Each month, Billboard Pride celebrates an LGBTQ act as its Artist of the Month. Our February selection: Atlanta-based rapper Kodie Shane.
20-year-old rapper Kodie Shane grew up with Barack Obama as president. That sense of security, she says, is why she always felt comfortable in her own skin as a queer black woman. But when she realized her little brother has known no other president, that’s when the weight of the current political climate, one led by Donald Trump, really hit.
“[People] think the world took two steps forward, but it actually took 10 steps backward,” Shane says from the lobby of her posh metro Atlanta apartment. “The president is making a lot of people feel like their behavior is OK. I saw another lady on Twitter talking to a black girl like, “What is wrong with your hair? That looks horrible.” Just going in on her. A lot of people felt like we ran the world for how long … shout out to Obama. And now they run the world.”
Born Kodie Williams and raised in Chicago, the Atlanta-based artist started rapping after her move — “there’s an Atlanta vibe in my sound,” she says — and became a member of Lil Yachty’s Sailing Team in 2016. “Atlanta definitely has embraced me,” she adds. “If I throw a show in Atlanta, it’s gon’ go crazy.
In 2016, Shane released breakout single “Sad” and in 2018 dropped her debut full-length Young Heartthrob. On the album art, she’s slouched on a couch, wearing a brown blouse and white pants while flanked by women. The image is straight out of the 70s music era. And while Shane has always considered herself to be ahead of her time as an artist, her debut is the push she needed to go even further. Her melodies are tighter. Her lyrics more succinct. And it’s title says it all; Shane’s ability to tap into the vulnerability of young-adult emotions, juxtaposed by her self-assuredness, is what makes her so endearing.
“All my life, my family has really instilled confidence in me,” she says, pointing out she has seven sisters. “I’ve always looked up to them. I’m a lot of who I am because I have so many different females in my life.” Shane’s mom (who is her manager) and sister Brandi Williams, of the early 2000s group Blaque, have been particularly helpful as she adjusts to the demands of fans and fame. “[Brandi tells me to] stay humble and sweet. That’s something her and my dad have been telling me all my life. It’s something I still live by.”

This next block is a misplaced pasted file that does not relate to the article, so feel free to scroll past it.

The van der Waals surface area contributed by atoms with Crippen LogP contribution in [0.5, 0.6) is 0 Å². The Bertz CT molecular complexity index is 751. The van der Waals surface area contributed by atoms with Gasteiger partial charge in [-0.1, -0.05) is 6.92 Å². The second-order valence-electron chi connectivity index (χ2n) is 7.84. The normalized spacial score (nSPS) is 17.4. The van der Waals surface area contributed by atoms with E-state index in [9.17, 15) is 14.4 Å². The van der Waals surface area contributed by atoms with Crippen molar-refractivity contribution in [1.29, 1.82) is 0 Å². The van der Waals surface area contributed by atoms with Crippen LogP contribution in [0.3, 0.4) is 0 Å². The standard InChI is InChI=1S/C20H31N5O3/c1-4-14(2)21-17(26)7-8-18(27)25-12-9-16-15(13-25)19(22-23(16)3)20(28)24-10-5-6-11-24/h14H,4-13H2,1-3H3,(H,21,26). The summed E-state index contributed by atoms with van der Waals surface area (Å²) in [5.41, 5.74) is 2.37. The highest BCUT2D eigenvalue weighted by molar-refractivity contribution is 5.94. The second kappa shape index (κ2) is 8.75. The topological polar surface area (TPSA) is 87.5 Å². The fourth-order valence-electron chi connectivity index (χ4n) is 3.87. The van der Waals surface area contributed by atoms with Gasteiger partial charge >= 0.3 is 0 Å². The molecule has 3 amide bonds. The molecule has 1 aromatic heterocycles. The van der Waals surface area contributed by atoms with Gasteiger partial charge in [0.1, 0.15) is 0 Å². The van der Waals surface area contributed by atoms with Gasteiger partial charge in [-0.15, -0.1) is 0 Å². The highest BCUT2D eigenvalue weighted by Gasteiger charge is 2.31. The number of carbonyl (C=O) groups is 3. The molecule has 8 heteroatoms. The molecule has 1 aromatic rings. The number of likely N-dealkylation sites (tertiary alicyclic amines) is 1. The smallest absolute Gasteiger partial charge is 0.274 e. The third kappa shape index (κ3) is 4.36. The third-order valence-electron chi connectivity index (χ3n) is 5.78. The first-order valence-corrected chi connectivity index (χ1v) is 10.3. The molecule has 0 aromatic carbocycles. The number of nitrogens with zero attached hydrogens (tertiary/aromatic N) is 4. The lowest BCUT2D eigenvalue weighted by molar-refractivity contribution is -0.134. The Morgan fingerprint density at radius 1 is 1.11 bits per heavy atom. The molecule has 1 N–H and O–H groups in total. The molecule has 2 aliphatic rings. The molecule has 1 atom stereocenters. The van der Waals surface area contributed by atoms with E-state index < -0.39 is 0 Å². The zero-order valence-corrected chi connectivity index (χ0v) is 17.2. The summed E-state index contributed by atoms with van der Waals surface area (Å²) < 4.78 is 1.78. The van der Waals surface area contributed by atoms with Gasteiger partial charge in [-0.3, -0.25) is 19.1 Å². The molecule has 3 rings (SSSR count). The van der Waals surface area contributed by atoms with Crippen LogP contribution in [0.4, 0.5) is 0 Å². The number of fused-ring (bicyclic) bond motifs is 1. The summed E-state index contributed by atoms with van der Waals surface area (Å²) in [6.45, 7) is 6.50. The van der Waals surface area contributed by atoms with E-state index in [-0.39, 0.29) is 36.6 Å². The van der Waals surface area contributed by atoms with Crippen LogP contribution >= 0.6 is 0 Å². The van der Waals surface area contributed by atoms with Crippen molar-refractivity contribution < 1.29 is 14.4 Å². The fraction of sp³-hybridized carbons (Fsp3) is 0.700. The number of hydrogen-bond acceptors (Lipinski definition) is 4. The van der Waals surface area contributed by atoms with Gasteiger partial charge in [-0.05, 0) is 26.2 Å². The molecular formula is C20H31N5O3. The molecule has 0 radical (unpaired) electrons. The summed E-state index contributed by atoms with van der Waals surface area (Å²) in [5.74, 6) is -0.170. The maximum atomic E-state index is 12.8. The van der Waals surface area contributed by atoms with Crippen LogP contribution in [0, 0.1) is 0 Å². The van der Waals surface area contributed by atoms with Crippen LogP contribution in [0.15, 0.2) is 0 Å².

Growing up in a family that was already familiar with the entertainment industry is largely why Shane believes she was born to be an entertainer in some form (at a young age she had hopes of being an actress or an athlete). She says she and music “found each other” and that it came into her life naturally. After moving to Atlanta, Shane started hanging out in studios with her mom. “That’s what made me find my own love for it,” she says.
But, unlike her sister before her, Shane is navigating newer obstacles that come with being an artist today. Namely, social media. “There are always going to be some things that I keep for myself. Period,” Shane says of her approach to her online presence. “If that means my road might take a little longer, fine. I’m invested in the music, not the antics. It’s harder and harder to do every day because people are videoing their pregnancy to go viral.”
Even so, Shane can’t help but be “excited for the pictures I’m about to take” on her first headlining tour, which kicked off Feb. 5 in Sweden. “I’m excited to go to London,” she says, “but Amsterdam? I definitely can’t wait to go there.”
She admits the tour will be taxing in more ways than one — she’s been working out to build up stamina for the road. for the grueling schedule, and knows it will be hard to be away from the people she loves — but still, she says, “I love to be in different cities all the time. It’s a spiritual journey to me.”
Her headlining tour is more than just a promotional run, it’s also an opportunity for Shane to become more business savvy. “I’m the type of artist where I want to know everything,” she says. “Even if I’m not involved, or something that’s going to be fixed in an hour, I want to know. I don’t ever think I’ll be more business than creative, but I definitely do want to sharpen up the things that I know about business.”
Coming up, she’s working on more music and wants to up her use of features, which she shied away from on her debut because, as she says, “I wanted people to say, ‘That was a good album because of Kodie.’” But, before all of that, in the days before her tour begins, her friends suggest they all go paintballing. Shane instead wants to hit up Cascade Family Skating, the rink made popular by T.I.’s coming-of-age skate film ATL, the indoor trampoline park Sky Zone or the go kart tracks. For all the maturity heard in the 20-year-old’s music, she’s in no hurry to grow up.